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TIPS and TRICKS Graphics for Universal Apps

01-16-2013, 07:20 AM
Joined: Sep 2012
Location: Leeds, UK
Posts: 43
TIPS and TRICKS Graphics for Universal Apps

To celebrate the release of What it Takes for the iPad we thought we'd share the story of how we ended up converting an app that was originally built for iPhone only into a single universal app that works for all iOS devices. After reading through this you should have picked up some handy tips and tricks whilst also avoiding many of the common pitfalls when developing Universal Apps.

If you are more interested generally about how to develop, please see the first post in this tips and tricks series: TIPS and TRICKS For Outsourcing App Development

We had developed the game in its entirety for iPhone. We then wanted to retrofit iPhone5 support and finally iPad support as a single Universal App.

For each additional screen you want to support, you have essentially three options:

1) Use Auto Resize (autoresizing masks - iOS5 - possibly earlier) - whereby the screen will be extended and the graphical elements repositioned and/or stretched and the UI controls extended automatically by iOS. You can control the layout to some degree by tweaking the struts and springs rules on each element/control. This is fairly restrictive and you can only get the results you want on very simple screens.

2) Use Auto Layout. This requires a minimum deployment version of iOS6 and I have no experience using it but I understand that it's basically an improved version of the above.

3) Create a new layout (XIB) file each new screen size. This is clearly the most developer intensive but offers the most flexibility.

For our game we weren't happy with the limitations that 1) presented. We also wanted to make proper use of the iPhone 5 screen unlike many of the currently popular word games out there who seem to have just done a 'quick hack' which doesn't make any productive use of the new screen space. So, we went with 3) which gave us the most control.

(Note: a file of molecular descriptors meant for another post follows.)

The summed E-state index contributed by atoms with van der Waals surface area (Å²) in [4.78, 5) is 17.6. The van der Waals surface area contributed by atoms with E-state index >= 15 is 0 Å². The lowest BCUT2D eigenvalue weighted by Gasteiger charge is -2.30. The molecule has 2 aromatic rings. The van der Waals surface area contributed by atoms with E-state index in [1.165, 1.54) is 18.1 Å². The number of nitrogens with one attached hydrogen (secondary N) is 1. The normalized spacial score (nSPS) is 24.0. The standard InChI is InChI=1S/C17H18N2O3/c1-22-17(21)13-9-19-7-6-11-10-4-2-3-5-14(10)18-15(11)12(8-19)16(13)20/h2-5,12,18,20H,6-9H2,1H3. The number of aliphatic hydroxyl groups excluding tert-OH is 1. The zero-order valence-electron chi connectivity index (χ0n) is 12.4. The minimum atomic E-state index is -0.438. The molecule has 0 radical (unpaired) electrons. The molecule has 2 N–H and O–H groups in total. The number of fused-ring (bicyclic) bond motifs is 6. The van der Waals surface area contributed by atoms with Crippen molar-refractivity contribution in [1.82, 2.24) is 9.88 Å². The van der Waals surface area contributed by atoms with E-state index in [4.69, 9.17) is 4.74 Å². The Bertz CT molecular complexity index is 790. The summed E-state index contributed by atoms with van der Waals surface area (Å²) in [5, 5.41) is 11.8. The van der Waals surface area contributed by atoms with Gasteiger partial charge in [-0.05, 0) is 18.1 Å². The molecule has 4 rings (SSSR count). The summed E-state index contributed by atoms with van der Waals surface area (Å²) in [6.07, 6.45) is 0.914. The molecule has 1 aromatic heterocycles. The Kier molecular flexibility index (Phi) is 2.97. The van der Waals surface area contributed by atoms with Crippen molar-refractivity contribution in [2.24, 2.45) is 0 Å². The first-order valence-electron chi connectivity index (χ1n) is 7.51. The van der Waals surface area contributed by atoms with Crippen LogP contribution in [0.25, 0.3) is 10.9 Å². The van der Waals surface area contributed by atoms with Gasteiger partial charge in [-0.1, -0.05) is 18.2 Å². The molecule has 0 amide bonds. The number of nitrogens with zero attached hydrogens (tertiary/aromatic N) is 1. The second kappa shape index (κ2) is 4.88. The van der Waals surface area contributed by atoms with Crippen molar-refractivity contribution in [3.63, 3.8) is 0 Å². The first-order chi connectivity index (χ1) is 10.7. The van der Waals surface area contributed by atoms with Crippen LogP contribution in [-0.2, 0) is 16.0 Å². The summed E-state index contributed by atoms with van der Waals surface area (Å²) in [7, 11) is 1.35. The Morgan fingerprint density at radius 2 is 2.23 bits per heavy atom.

Our main concern whilst adding iPad support was that having multiple copies of each graphical asset (potentially 5 copies of each to support iPhone, iphone retina, iphone5, ipad, ipad retina). This would cause the size of the app to increase significantly. Clearly we did not want it to go over the 50MB limit but ideally we wanted to keep in under 30MB.

When developing for the iPhone initially we only ever included the retina @2x versions of the files. Non-retina iPhone such as the 3GS didnt seem to have a problem scaling down and displaying these images so I thought it would be a good idea to take this idea to the next level - only provide one copy of the images - the iPad retina ones - and let the other devices scale the images down accordingly.

So our plan was to have a single set of iPad retina sized graphics and scale these down for all other devices where a scaled down version was required. Only in cases where graphics were a different shape (e.g. screen backgrounds, due to the screens having different aspect ratios) would multiple files be needed. The naming convention we used was an extension of Apple's recommended one, with our own addition of ~iphone5:

- background@2x.png
- background@2x~iphone5.png
- background@2x~ipad.png

So at most now, we'd only need 3 images rather than 5 (not 6, because there is no non-retina iphone5). For our game we'd mostly only need one copy of each image.

Initially this worked really well and had plenty of benefits. The graphics could be sliced at a single size. If anyone has sliced graphics before they will know it is a tedious process. Having to slice an entire games worth of graphics for potentially 5 different screen sizes would be nightmareish. The build size was also kept to the minimum whilst still providing the very best quality graphics for iPad with Retina. We experienced minimal visual artefacts caused by iOS downscaling the images - it turns out that iOS is pretty good at doing this. This is a good point actually, although the visual artefacts are minimal, you can further reduce the chances of problems by making sure your slice dimensions and positioning of elements within the image are multiples of 4 for the best quality (assuming that the images will be scaled by 0.25 for normal iPhone screens). We do have some slices which have odd dimensions and when dividing it by 2 or 4 you end up with fractional dimensions which has a greater potential to cause graphical issues. However, take a look at the game - it looks crisp and clear on any screen - so don't worry too much about this, you may just need to adjust the odd image if you experience any specific problems.